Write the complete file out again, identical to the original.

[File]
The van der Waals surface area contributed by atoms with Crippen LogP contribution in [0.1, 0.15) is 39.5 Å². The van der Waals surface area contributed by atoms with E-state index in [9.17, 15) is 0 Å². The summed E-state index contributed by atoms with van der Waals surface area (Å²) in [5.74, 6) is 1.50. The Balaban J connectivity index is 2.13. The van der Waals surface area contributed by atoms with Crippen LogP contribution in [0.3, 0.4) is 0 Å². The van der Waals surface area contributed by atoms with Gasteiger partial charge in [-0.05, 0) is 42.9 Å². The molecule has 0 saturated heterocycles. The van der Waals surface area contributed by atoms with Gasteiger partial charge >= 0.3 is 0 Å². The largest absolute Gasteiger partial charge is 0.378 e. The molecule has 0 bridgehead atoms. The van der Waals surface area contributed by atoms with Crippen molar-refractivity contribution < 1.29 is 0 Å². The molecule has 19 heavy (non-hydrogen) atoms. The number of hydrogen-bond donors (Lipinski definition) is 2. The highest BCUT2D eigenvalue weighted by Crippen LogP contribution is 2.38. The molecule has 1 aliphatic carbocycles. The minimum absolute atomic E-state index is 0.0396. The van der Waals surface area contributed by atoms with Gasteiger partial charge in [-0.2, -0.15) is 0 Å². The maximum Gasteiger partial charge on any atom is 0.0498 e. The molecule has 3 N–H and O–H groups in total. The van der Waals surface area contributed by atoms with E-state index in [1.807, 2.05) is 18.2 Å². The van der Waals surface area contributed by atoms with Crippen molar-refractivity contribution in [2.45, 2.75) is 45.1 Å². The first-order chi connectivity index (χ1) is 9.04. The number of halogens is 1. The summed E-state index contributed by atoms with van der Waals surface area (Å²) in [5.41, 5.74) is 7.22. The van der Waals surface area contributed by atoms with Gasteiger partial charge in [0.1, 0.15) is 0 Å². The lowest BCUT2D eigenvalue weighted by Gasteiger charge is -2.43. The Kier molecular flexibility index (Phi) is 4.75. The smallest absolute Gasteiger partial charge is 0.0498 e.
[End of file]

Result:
The van der Waals surface area contributed by atoms with Crippen LogP contribution in [0.1, 0.15) is 39.5 Å². The van der Waals surface area contributed by atoms with E-state index in [9.17, 15) is 0 Å². The summed E-state index contributed by atoms with van der Waals surface area (Å²) in [5.74, 6) is 1.50. The Balaban J connectivity index is 2.13. The van der Waals surface area contributed by atoms with Crippen LogP contribution in [0.3, 0.4) is 0 Å². The van der Waals surface area contributed by atoms with Gasteiger partial charge in [-0.05, 0) is 42.9 Å². The molecule has 0 saturated heterocycles. The van der Waals surface area contributed by atoms with Gasteiger partial charge >= 0.3 is 0 Å². The largest absolute Gasteiger partial charge is 0.378 e. The molecule has 0 bridgehead atoms. The van der Waals surface area contributed by atoms with Crippen molar-refractivity contribution < 1.29 is 0 Å². The molecule has 19 heavy (non-hydrogen) atoms. The number of hydrogen-bond donors (Lipinski definition) is 2. The highest BCUT2D eigenvalue weighted by Crippen LogP contribution is 2.38. The molecule has 1 aliphatic carbocycles. The minimum absolute atomic E-state index is 0.0396. The van der Waals surface area contributed by atoms with Gasteiger partial charge in [-0.2, -0.15) is 0 Å². The maximum Gasteiger partial charge on any atom is 0.0498 e. The molecule has 3 N–H and O–H groups in total. The van der Waals surface area contributed by atoms with E-state index in [1.807, 2.05) is 18.2 Å². The van der Waals surface area contributed by atoms with Crippen molar-refractivity contribution in [2.45, 2.75) is 45.1 Å². The first-order chi connectivity index (χ1) is 9.04. The number of halogens is 1. The summed E-state index contributed by atoms with van der Waals surface area (Å²) in [5.41, 5.74) is 7.22. The van der Waals surface area contributed by atoms with Gasteiger partial charge in [0.1, 0.15) is 0 Å². The lowest BCUT2D eigenvalue weighted by Gasteiger charge is -2.43. The Kier molecular flexibility index (Phi) is 4.75. The smallest absolute Gasteiger partial charge is 0.0498 e.